It’s been another busy week of launches in the world of bikes. This week we’ve lifted embargoes on an electric version of Canyon’s Grail gravel bike, saw a reissue of a classic Raleigh team road bike and two flash new enduro mountain bike builds from YT.
In terms of reviews, Carrera’s Titan X – a full-sus mountain bike with 12-speed gearing and a dropper post for just £850 – came away with four out of a possible five stars. Strong praise also came in for Shimano’s mid-level RC5 road shoes.
Anyone looking for a new climbing bike will now have a comprehensive list of our favourites to reference, and our Bike of the Week feature returned in style with a fancy, ferrous, all-roader from Mason Cycles.
Now for this week’s fresh arrivals…
Schwalbe Century tyres
The raised lettering on the sidewalls is a nice touch. Oliver Woodman / Immediate Media
Oli stumbled across these tyres from Schwalbe when seeking a simple replacement for the worn originals on his pub bike. They’re designed as a commuting tyre for the likes of hybrids, fixies or Dutch bikes that may not suit the look of modern tyres.
An unusual profile and raised lettering on the sidewalls make these reminiscent of tyres of old. Even in this most subtle black on black variant, they’re definitely more fun to look at than most commuting rubber.
Anyone really going after that retro look should probably seek the cream sidewall versions though, or at least those with the raised sidewall lettering painted in white. There’s even a version with green tread if that’s your thing.
The wide, flat centre-profile of these tyres is not particularly common nowadays. Oliver Woodman / Immediate Media
Technical highlights include a reflective strip and Schwalbe’s K-Guard puncture protection technology, which uses Kevlar fibres to improve resistance to punctures.
The Centurys use a wire bead and are produced using Schwalbe’s workhorse SBC rubber compound. It’s safe to say we aren’t expecting fabulous grip or minimal rolling resistance, but hopefully these will be dependable tyres that are ideal for the application.
You probably won’t end up buying them at full price either, with most shops selling them at a hefty chunk below their recommended retail price.
SRM X-Power power meter pedals
SRM’s X-Power pedals could start something of a trend for pedal-based power meters on mountain bikes. Tom Marvin / Immediate Media
Here we have the first pedal-based power meter system for mountain bikers – or rather the first that’s dedicated to Shimano’s SPD system – meaning these will more than likely appeal to gravel and cyclocross crowds too.
SRM claims an accuracy of ±2 per cent for these remarkably ordinary looking pair of pedals that total 345g on our scales. The use of internal gyros and accelerometers means SRM can boast of a tool-free setup process and easy calibration – something that definitely can’t be said for some pedal-based power meters.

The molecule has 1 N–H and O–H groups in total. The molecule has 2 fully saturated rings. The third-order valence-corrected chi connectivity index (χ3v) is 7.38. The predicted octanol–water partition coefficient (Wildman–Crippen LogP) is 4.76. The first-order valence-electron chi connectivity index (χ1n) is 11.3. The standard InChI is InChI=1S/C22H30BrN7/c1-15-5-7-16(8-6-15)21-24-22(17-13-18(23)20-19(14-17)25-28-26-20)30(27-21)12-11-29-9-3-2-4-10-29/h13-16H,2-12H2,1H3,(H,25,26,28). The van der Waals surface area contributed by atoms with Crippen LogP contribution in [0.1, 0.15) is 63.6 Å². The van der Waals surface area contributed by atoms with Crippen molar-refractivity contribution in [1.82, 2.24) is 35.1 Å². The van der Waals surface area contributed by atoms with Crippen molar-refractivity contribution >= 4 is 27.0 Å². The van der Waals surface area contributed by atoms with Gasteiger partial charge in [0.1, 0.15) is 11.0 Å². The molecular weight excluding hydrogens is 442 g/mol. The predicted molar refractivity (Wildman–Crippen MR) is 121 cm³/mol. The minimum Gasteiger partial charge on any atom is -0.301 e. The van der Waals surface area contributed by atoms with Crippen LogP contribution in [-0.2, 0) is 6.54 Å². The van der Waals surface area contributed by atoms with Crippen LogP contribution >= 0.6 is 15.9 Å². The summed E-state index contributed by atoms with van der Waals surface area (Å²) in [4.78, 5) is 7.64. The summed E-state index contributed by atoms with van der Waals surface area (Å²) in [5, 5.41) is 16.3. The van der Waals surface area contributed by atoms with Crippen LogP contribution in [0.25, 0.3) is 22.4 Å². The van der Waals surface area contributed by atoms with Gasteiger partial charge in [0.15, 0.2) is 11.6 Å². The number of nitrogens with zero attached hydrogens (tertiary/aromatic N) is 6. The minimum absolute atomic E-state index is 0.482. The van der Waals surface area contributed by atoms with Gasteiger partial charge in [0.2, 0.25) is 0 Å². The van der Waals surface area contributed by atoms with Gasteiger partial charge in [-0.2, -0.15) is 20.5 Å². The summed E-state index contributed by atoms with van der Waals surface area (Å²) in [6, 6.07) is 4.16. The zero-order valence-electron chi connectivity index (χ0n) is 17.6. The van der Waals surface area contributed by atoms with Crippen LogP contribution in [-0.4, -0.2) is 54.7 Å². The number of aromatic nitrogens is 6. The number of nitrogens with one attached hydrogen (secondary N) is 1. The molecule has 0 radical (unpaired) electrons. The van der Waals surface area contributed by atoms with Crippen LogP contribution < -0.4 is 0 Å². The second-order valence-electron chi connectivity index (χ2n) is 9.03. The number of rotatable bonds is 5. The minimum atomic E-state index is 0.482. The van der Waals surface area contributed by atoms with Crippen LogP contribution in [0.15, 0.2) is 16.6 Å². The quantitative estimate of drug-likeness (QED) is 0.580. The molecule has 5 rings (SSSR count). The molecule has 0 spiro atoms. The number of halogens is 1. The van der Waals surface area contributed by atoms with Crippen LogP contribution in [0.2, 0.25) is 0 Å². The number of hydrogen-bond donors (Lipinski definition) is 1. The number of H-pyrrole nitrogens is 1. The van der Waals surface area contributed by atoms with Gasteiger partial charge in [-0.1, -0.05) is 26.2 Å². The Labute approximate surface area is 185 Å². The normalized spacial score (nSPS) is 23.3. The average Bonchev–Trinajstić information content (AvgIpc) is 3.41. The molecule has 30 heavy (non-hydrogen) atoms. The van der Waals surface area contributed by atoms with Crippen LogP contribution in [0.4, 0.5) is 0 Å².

The electronics and batteries of the dual-sided power meter are housed inside the pedal spindles to give them the best chance for what’s likely to be a pretty tough life. Swapping the pedal bodies is simple thanks to a modular construction.
Mountain bike pedals get a tough life, so these will have to be built tough. Tom Marvin / Immediate Media
The X-Power pedals use ANT+ and Bluetooth Smart protocols, so are compatible with most computers, head units, training apps and wearables.
When we first reported on these last year their claimed battery life was said to be 80 to 90 hours, though the current SRM X-Power product page has taken that figure down significantly to 30 hours between charges.
They’re now with tester Tom Marvin who will be reviewing them for us as soon as he can.
Fenwick’s Professional Chain Lube
The Professional lube holds quite a premium over Fenwick’s regular chain lube. Oliver Woodman / Immediate Media
Fenwick’s says its Professional Lube (formerly Fenwick’s Stealth) is unlike any other out there and gives very little away about what’s actually inside the 100ml container.
The gloopy metallic substance claims to be for both dry and wet conditions while the bottle states it’s ‘extremely efficient’ and ‘silent running’.
For best results, Fenwick’s recommends the lube is applied to a clean chain and then left to cure for 3 to 4 hours before its first use.
It’s also worth mentioning that the lube should be at between 8 and 20 degrees Celsius when applied – something that might not be so easy to do during cold, winter months.
We are hoping for many, many miles of smooth running and will keep you posted on how we get along.
Levi’s reusable cotton face mask
Being considerate, being fashionable. Oliver Woodman / Immediate Media
It was only today that face coverings became mandatory for shoppers in England, so those of us who aren’t especially organised will likely be shopping for one in the near future.
These reusable cotton masks come from denim giant Levi’s and can be considered a more environmentally friendly alternative to the one-time-use plastic masks out there.
They’re sold in packs of three in this non-reversible Paisley design (though reversible versions are also available in different colours).
Hiding the Levi’s label does seem like a bit of an odd choice. Oliver Woodman / Immediate Media
They use elastic ear loops for a secure, comfortable fit and are machine washable. They’re sold in small and large sizes, with large being appropriate for most adult faces.
Fashionistas might be a little peeved to see the signature Levi’s red label sits against the face, at least on the Paisley versions.